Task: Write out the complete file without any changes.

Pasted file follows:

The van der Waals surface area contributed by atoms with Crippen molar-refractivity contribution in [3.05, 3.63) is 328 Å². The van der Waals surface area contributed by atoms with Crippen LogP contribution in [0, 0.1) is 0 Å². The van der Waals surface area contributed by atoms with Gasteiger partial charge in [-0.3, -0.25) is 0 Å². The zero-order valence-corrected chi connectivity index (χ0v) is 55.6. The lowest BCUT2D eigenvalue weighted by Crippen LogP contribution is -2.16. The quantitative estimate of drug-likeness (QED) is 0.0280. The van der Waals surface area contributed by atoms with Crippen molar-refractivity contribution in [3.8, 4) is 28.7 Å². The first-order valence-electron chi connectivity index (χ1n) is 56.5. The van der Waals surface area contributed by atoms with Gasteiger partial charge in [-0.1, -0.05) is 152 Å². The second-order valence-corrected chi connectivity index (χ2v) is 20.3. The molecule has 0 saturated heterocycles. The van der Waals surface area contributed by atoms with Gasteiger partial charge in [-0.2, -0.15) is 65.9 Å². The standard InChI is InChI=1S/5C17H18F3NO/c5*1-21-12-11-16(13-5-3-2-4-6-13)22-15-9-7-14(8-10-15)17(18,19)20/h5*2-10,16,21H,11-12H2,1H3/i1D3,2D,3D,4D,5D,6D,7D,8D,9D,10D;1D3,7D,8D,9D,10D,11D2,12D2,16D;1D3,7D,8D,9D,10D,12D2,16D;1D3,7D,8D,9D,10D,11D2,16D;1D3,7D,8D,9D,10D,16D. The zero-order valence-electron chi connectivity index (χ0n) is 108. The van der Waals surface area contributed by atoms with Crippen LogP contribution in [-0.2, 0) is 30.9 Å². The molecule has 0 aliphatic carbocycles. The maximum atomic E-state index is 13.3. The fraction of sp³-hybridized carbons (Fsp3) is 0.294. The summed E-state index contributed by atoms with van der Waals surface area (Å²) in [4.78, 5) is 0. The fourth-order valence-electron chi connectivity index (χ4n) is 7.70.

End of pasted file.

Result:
The van der Waals surface area contributed by atoms with Crippen molar-refractivity contribution in [3.05, 3.63) is 328 Å². The van der Waals surface area contributed by atoms with Crippen LogP contribution in [0, 0.1) is 0 Å². The van der Waals surface area contributed by atoms with Gasteiger partial charge in [-0.3, -0.25) is 0 Å². The zero-order valence-corrected chi connectivity index (χ0v) is 55.6. The lowest BCUT2D eigenvalue weighted by Crippen LogP contribution is -2.16. The quantitative estimate of drug-likeness (QED) is 0.0280. The van der Waals surface area contributed by atoms with Crippen molar-refractivity contribution in [3.8, 4) is 28.7 Å². The first-order valence-electron chi connectivity index (χ1n) is 56.5. The van der Waals surface area contributed by atoms with Gasteiger partial charge in [-0.1, -0.05) is 152 Å². The second-order valence-corrected chi connectivity index (χ2v) is 20.3. The molecule has 0 saturated heterocycles. The van der Waals surface area contributed by atoms with Gasteiger partial charge in [-0.2, -0.15) is 65.9 Å². The standard InChI is InChI=1S/5C17H18F3NO/c5*1-21-12-11-16(13-5-3-2-4-6-13)22-15-9-7-14(8-10-15)17(18,19)20/h5*2-10,16,21H,11-12H2,1H3/i1D3,2D,3D,4D,5D,6D,7D,8D,9D,10D;1D3,7D,8D,9D,10D,11D2,12D2,16D;1D3,7D,8D,9D,10D,12D2,16D;1D3,7D,8D,9D,10D,11D2,16D;1D3,7D,8D,9D,10D,16D. The zero-order valence-electron chi connectivity index (χ0n) is 108. The van der Waals surface area contributed by atoms with Crippen LogP contribution in [-0.2, 0) is 30.9 Å². The molecule has 0 aliphatic carbocycles. The maximum atomic E-state index is 13.3. The fraction of sp³-hybridized carbons (Fsp3) is 0.294. The summed E-state index contributed by atoms with van der Waals surface area (Å²) in [4.78, 5) is 0. The fourth-order valence-electron chi connectivity index (χ4n) is 7.70.